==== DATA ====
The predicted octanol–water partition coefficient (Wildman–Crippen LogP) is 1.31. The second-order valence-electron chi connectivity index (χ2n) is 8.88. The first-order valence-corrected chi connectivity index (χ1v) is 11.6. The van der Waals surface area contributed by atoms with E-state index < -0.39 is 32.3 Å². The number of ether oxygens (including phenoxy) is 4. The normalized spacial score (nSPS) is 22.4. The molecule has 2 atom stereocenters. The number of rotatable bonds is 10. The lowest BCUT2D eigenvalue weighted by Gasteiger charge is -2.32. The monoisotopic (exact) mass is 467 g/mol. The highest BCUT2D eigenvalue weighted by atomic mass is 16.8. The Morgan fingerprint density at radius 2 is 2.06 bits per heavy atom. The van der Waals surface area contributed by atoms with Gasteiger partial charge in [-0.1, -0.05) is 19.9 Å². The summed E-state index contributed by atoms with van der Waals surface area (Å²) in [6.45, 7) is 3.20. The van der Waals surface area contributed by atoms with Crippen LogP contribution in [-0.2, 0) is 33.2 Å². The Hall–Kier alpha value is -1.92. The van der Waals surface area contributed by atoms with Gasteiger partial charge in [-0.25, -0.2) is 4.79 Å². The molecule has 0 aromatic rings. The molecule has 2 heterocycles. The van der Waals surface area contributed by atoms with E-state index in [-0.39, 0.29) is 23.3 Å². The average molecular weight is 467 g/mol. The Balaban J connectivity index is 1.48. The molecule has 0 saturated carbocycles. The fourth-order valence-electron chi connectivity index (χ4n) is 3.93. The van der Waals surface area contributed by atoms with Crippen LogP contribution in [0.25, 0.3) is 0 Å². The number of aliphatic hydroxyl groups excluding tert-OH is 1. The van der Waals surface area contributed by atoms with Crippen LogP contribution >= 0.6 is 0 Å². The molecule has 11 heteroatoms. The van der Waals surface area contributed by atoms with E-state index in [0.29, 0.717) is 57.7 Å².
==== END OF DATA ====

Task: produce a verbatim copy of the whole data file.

The predicted octanol–water partition coefficient (Wildman–Crippen LogP) is 1.31. The second-order valence-electron chi connectivity index (χ2n) is 8.88. The first-order valence-corrected chi connectivity index (χ1v) is 11.6. The van der Waals surface area contributed by atoms with E-state index < -0.39 is 32.3 Å². The number of ether oxygens (including phenoxy) is 4. The normalized spacial score (nSPS) is 22.4. The molecule has 2 atom stereocenters. The number of rotatable bonds is 10. The lowest BCUT2D eigenvalue weighted by Gasteiger charge is -2.32. The monoisotopic (exact) mass is 467 g/mol. The highest BCUT2D eigenvalue weighted by atomic mass is 16.8. The Morgan fingerprint density at radius 2 is 2.06 bits per heavy atom. The van der Waals surface area contributed by atoms with Gasteiger partial charge in [-0.1, -0.05) is 19.9 Å². The summed E-state index contributed by atoms with van der Waals surface area (Å²) in [6.45, 7) is 3.20. The van der Waals surface area contributed by atoms with Crippen LogP contribution in [-0.2, 0) is 33.2 Å². The Hall–Kier alpha value is -1.92. The van der Waals surface area contributed by atoms with Gasteiger partial charge in [-0.25, -0.2) is 4.79 Å². The molecule has 0 aromatic rings. The molecule has 2 heterocycles. The van der Waals surface area contributed by atoms with E-state index in [-0.39, 0.29) is 23.3 Å². The average molecular weight is 467 g/mol. The Balaban J connectivity index is 1.48. The molecule has 0 saturated carbocycles. The fourth-order valence-electron chi connectivity index (χ4n) is 3.93. The van der Waals surface area contributed by atoms with Crippen LogP contribution in [0.25, 0.3) is 0 Å². The number of aliphatic hydroxyl groups excluding tert-OH is 1. The van der Waals surface area contributed by atoms with Crippen LogP contribution >= 0.6 is 0 Å². The molecule has 11 heteroatoms. The van der Waals surface area contributed by atoms with E-state index in [0.29, 0.717) is 57.7 Å².